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Author Topic: Bearing-based PID control  (Read 2085 times)

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Offline rbtyingTopic starter

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Bearing-based PID control
« on: September 15, 2010, 04:54:04 PM »
Dear all,
      My newest robot system will not have space for encoders, and thus my usual method for PID will not work (input = encoder reading, one PID loop / motor).  It is a differential drive robot, and will have a digital compass (HMC6352) with +/- 1 degree resolution.  How would I convert a bearing reading from the compass into a PID input, such that there are separate outputs for both motors?  Pseudocode, C, C++ are ok, this is for an Arduino Mega equivalent.

Offline madsci1016

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Re: Bearing-based PID control
« Reply #1 on: September 15, 2010, 06:59:16 PM »
Are you using PWM to control the motors? Either way, let's assume 0 is off, and 255 is full on.

Let's say your speed of your robot is 150 PWM duty cycle.

The output of the PID will be some number that you add to one wheel's power, and subtract from the other. SO if your PID says turn left by +10, One wheel will get 160 , the other 140. Turn right would be -10, or 140, 160 on the wheels.

The two inputs would be goal heading, and actual heading, just like your usual PID; but you would have to handle 'wrap around'. IE, if set heading was 5 degrees, and actual was 355; your error would be +10, not -350.

Offline rbtyingTopic starter

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Re: Bearing-based PID control
« Reply #2 on: September 15, 2010, 08:37:18 PM »
Yes, I am using PWM to control the motors.

Is the number I subtract from one motor's PWM equal to the amount I add to the other motor's PWM?  There's really two goals I'm going for here:  to be able to turn to a bearing, and to be able to hold course and drive straight on a bearing, the second more important than the first.  It seems to me that if the motors don't have the same slope as regards to PWM, there would need to be some variation on what gets added to the motors (unless I'm mistaken)

Offline madsci1016

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Re: Bearing-based PID control
« Reply #3 on: September 15, 2010, 08:58:49 PM »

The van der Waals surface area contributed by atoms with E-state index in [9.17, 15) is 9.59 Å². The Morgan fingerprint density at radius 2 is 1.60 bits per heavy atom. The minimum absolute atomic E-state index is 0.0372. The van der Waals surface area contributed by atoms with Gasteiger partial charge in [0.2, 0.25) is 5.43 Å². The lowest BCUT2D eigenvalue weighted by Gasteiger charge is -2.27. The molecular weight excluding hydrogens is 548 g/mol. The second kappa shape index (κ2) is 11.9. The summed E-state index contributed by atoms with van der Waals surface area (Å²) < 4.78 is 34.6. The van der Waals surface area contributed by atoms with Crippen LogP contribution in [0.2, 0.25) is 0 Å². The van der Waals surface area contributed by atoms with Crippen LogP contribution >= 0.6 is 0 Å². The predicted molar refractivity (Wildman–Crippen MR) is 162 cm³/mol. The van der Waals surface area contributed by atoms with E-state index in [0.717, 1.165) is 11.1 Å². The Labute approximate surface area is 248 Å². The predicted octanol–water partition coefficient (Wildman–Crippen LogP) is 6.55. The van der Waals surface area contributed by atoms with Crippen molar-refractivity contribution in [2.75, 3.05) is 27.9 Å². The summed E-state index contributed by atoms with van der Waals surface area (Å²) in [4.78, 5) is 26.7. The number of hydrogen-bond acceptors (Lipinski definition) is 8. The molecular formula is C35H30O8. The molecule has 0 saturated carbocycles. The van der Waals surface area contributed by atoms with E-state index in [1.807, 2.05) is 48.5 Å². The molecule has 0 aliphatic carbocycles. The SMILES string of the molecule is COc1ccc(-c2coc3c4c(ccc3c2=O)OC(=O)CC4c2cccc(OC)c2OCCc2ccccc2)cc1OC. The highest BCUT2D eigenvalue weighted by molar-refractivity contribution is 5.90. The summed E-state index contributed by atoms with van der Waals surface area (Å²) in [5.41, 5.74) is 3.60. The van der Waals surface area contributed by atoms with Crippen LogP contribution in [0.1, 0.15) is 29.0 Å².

Is the number I subtract from one motor's PWM equal to the amount I add to the other motor's PWM? 


yes

Quote
It seems to me that if the motors don't have the same slope as regards to PWM, there would need to be some variation on what gets added to the motors (unless I'm mistaken)


Not sure what you mean by this.

Also, btw this is how i control my robot.



And i can do both of what you are asking to do.

Offline rbtyingTopic starter

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Re: Bearing-based PID control
« Reply #4 on: September 15, 2010, 11:44:35 PM »
So SAGAR doesn't use encoders for the PID feedback?  My parts will arrive on Friday for actual testing, so thanks for the algorithmic help.

Psuedocode:
Code: [Select]
int pwm[2] = {127,127}; // initialize pwm vars
int desiredBearing = 0; // -180 to 180
int currentBearing = 0;

int kP;  // pid constants
int kD;
int kI;
int integral = 0;
int prevBearing = 0;


void PID() {
prevBearing = currentBearing;
currentBearing = read_compass;
currentBearing -=180;

int error = wrapAround(desiredBearing-currentBearing); // fix wraparound error
integral += error;
int deriv = (currentBearing - prevBearing) / deltaT;

int modification = kP*error + kI * integral + kD * deriv;

pwm[0] += modification;
pwm[1] -= modification;

// write pwm[] to motors

}

Does this pseudocode make sense?

Offline madsci1016

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Re: Bearing-based PID control
« Reply #5 on: September 16, 2010, 05:32:18 PM »
Looks good.

Curious, why are making the heading coordinates -180 to 180 instead of 0-359?

You might also want to constrain the modification variable. It's just a way of limiting how hard the robot will turn. Every robot is different so you can try without and find you might not need it.

Offline rbtyingTopic starter

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Re: Bearing-based PID control
« Reply #6 on: September 17, 2010, 02:19:53 AM »
No reason, really, but -180 to 180 seems to make it simpler.  I'll see when actual implementation goes through, my build time is tomorrow =)

 


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